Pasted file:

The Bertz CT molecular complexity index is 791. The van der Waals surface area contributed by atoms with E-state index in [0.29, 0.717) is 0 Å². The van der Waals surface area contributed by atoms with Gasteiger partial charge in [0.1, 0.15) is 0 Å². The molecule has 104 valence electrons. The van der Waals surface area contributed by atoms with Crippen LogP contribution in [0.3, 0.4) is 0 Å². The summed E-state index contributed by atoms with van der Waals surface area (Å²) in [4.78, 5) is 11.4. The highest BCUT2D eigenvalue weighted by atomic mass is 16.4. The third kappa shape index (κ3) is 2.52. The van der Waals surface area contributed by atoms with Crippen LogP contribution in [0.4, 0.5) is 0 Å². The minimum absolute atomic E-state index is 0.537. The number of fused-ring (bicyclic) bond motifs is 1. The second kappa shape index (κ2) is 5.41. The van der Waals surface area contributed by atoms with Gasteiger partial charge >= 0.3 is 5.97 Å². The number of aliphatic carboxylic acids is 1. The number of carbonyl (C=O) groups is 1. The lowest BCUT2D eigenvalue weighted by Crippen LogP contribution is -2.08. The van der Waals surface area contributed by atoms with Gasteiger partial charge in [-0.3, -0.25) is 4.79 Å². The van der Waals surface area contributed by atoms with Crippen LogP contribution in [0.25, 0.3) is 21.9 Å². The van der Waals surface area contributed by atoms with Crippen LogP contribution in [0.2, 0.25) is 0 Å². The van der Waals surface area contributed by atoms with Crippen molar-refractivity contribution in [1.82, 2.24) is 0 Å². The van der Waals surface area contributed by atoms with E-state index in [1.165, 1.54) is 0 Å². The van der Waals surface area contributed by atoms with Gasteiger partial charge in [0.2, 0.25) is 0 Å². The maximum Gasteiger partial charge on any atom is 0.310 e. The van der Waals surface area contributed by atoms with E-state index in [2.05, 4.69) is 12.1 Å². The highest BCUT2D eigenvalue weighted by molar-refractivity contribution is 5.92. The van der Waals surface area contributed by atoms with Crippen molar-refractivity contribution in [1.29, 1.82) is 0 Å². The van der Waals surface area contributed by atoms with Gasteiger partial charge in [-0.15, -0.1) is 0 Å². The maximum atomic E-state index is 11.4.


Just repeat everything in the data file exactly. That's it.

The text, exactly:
The Bertz CT molecular complexity index is 791. The van der Waals surface area contributed by atoms with E-state index in [0.29, 0.717) is 0 Å². The van der Waals surface area contributed by atoms with Gasteiger partial charge in [0.1, 0.15) is 0 Å². The molecule has 104 valence electrons. The van der Waals surface area contributed by atoms with Crippen LogP contribution in [0.3, 0.4) is 0 Å². The summed E-state index contributed by atoms with van der Waals surface area (Å²) in [4.78, 5) is 11.4. The highest BCUT2D eigenvalue weighted by atomic mass is 16.4. The third kappa shape index (κ3) is 2.52. The van der Waals surface area contributed by atoms with Crippen LogP contribution in [0.4, 0.5) is 0 Å². The minimum absolute atomic E-state index is 0.537. The number of fused-ring (bicyclic) bond motifs is 1. The second kappa shape index (κ2) is 5.41. The van der Waals surface area contributed by atoms with Gasteiger partial charge >= 0.3 is 5.97 Å². The number of aliphatic carboxylic acids is 1. The number of carbonyl (C=O) groups is 1. The lowest BCUT2D eigenvalue weighted by Crippen LogP contribution is -2.08. The van der Waals surface area contributed by atoms with Gasteiger partial charge in [-0.3, -0.25) is 4.79 Å². The van der Waals surface area contributed by atoms with Crippen LogP contribution in [0.25, 0.3) is 21.9 Å². The van der Waals surface area contributed by atoms with Crippen LogP contribution in [0.2, 0.25) is 0 Å². The van der Waals surface area contributed by atoms with Crippen molar-refractivity contribution in [1.82, 2.24) is 0 Å². The van der Waals surface area contributed by atoms with E-state index in [1.165, 1.54) is 0 Å². The van der Waals surface area contributed by atoms with Gasteiger partial charge in [0.2, 0.25) is 0 Å². The maximum Gasteiger partial charge on any atom is 0.310 e. The van der Waals surface area contributed by atoms with E-state index in [2.05, 4.69) is 12.1 Å². The highest BCUT2D eigenvalue weighted by molar-refractivity contribution is 5.92. The van der Waals surface area contributed by atoms with Crippen molar-refractivity contribution in [1.29, 1.82) is 0 Å². The van der Waals surface area contributed by atoms with Gasteiger partial charge in [-0.15, -0.1) is 0 Å². The maximum atomic E-state index is 11.4.